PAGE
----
Icebergs off N.L. coast 'very dangerous,' sign of climate change: federal environment minister
'We will see more of that, more multi-year ice that is separating and coming south'
The federal minister of environment and climate change is sounding the alarm on how climate change could impact Newfoundland and Labrador.
"I know everyone's looking at the icebergs that you can see off the coast — that may be nice, may be a good tourist attraction, but it's also very dangerous," said Catherine McKenna, who was in St. John's on Thursday.
"And we will see more of that, more multi-year ice that is separating and coming south. That's an issue for folks who are out on the waters."
McKenna was joined by St. John's Mayor Danny Breen, after the two participated in a roundtable discussion about Canada's Changing Climate Report.
"Mayors don't have the luxury of pretending climate changes aren't having a serious impact right now because they are the ones who need to be acting," McKenna said.
Today Mayor <a href="https://twitter.com/DannyBreenNL?ref_src=twsrc%5Etfw">@DannyBreenNL</a> is hosting a Climate Change Roundtable at city hall with Regional Mayors, local Members of Parliament and Minister Catherine McKenna <a href="https://twitter.com/environmentca?ref_src=twsrc%5Etfw">@environmentca</a> to discuss the impacts of climate change on coastal communities. <a href="https://t.co/wDR0BqDiou">pic.twitter.com/wDR0BqDiou</a>—@CityofStJohns
McKenna said the report flags several issues specifically that relate to a province like N.L., including rising sea levels and extreme weather.
"Last year Newfoundland had the most powerful storm in the whole world on a particular day … which meant that there were power outages, there was impact with debris flying and storm surges," McKenna said, referencing the November 2018 storm.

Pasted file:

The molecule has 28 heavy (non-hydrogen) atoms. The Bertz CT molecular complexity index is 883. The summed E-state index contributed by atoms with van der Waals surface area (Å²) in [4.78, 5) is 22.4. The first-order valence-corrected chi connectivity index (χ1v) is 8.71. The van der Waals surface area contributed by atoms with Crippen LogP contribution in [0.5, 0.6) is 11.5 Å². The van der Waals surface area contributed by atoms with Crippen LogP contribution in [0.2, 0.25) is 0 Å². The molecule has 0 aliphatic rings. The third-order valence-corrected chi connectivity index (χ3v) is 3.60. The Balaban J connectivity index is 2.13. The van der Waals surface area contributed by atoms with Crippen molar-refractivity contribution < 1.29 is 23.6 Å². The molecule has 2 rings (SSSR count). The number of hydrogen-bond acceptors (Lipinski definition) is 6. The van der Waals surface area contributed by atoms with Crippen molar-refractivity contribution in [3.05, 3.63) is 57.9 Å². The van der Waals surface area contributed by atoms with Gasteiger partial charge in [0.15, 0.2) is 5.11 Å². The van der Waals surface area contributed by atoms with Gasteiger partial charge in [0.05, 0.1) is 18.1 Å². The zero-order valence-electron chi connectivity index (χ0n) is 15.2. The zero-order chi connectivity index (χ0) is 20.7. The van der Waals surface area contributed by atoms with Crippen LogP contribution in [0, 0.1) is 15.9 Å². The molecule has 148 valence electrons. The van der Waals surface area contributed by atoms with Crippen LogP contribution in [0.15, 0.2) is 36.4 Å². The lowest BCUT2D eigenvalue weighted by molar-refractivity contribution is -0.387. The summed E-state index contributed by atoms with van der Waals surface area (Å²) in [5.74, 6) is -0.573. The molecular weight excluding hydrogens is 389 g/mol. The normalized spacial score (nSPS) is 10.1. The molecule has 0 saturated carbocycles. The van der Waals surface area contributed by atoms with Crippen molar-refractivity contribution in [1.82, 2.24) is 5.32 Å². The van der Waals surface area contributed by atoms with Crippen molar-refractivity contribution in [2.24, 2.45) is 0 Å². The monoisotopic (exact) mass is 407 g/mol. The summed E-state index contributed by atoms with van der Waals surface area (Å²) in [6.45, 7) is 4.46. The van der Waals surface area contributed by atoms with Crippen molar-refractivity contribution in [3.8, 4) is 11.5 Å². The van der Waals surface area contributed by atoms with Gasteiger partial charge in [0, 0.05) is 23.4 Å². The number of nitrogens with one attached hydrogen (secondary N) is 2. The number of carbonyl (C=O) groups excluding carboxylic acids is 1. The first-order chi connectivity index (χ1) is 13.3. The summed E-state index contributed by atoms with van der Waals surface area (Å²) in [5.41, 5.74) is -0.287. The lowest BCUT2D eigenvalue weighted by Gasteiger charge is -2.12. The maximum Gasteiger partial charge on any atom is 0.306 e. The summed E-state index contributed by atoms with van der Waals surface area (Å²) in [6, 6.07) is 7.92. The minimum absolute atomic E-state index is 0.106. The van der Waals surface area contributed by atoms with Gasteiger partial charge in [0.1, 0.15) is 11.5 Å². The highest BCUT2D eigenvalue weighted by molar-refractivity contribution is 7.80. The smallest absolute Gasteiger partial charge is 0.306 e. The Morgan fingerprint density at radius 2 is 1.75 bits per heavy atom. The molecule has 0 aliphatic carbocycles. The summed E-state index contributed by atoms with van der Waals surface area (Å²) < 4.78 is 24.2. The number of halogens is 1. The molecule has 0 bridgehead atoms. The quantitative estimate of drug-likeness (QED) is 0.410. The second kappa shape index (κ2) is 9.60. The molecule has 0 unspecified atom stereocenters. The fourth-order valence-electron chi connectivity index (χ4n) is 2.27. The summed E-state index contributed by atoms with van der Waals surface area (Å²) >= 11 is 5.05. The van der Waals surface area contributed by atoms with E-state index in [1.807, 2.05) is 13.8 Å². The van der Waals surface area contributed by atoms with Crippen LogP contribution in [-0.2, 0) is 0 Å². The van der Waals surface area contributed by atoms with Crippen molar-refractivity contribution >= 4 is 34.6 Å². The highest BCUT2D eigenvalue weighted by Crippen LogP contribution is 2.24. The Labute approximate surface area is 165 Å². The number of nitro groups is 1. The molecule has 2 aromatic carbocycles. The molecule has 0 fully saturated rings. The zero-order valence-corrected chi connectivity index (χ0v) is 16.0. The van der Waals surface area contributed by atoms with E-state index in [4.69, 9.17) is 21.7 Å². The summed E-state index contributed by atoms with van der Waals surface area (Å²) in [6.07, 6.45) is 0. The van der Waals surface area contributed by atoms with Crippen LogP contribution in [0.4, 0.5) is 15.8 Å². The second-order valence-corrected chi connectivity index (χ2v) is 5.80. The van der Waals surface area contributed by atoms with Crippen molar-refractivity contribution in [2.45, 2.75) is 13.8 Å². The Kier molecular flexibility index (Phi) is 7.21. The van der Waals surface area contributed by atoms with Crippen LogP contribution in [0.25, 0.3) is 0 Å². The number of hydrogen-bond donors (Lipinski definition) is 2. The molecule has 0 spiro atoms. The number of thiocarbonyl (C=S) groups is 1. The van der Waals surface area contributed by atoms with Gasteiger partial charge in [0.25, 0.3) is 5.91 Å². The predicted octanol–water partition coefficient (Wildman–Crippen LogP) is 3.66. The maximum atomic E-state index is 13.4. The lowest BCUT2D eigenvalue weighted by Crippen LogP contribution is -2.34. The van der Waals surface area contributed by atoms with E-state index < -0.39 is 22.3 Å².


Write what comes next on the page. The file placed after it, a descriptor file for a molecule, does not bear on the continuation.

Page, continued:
"That's something that we're going to see more and more often — once-in-100-year storms … happening often every 10 or even five years."
McKenna said warming water temperatures pose a challenge for people in this province, too.
"As you see acidification of the oceans … that's going to have an impact on fish and other marine mammals. And we don't even know what ways. It will also mean more invasive species, potentially," she said.
"So that obviously is a concern because the fisheries are so important."
She referenced the emergency funding for fish harvesters in communities across Atlantic Canada and Quebec that was announced on Wednesday.
Specifically, $5 million has been set aside to help those who have faced delays in the start of the fishing season because of ice conditions, if certain eligibility criteria is met.
More than 750,000 people come to Signal Hill every year to learn about its military history and enjoy these breathtaking views. Local high school students, <a href="https://twitter.com/NickWhalenMP?ref_src=twsrc%5Etfw">@NickWhalenMP</a>, and I did just that today — and we fired the cannon! Thanks for the fun day, <a href="https://twitter.com/ParksCanada?ref_src=twsrc%5Etfw">@ParksCanada</a>! <a href="https://t.co/XVcgO1iBLp">pic.twitter.com/XVcgO1iBLp</a>—@cathmckenna
"Clearly we need to be taking action to tackle climate change," she said.
"And that's the point of the conversation. It's about how do we build more resilient cities and towns and protect our people and make the investments that are really critically important."
McKenna walked Signal Hill while in the capital city. She will be on Newfoundland's west coast on Friday for an announcement related to Gros Morne National Park.
With files from Marie Isabelle Rochon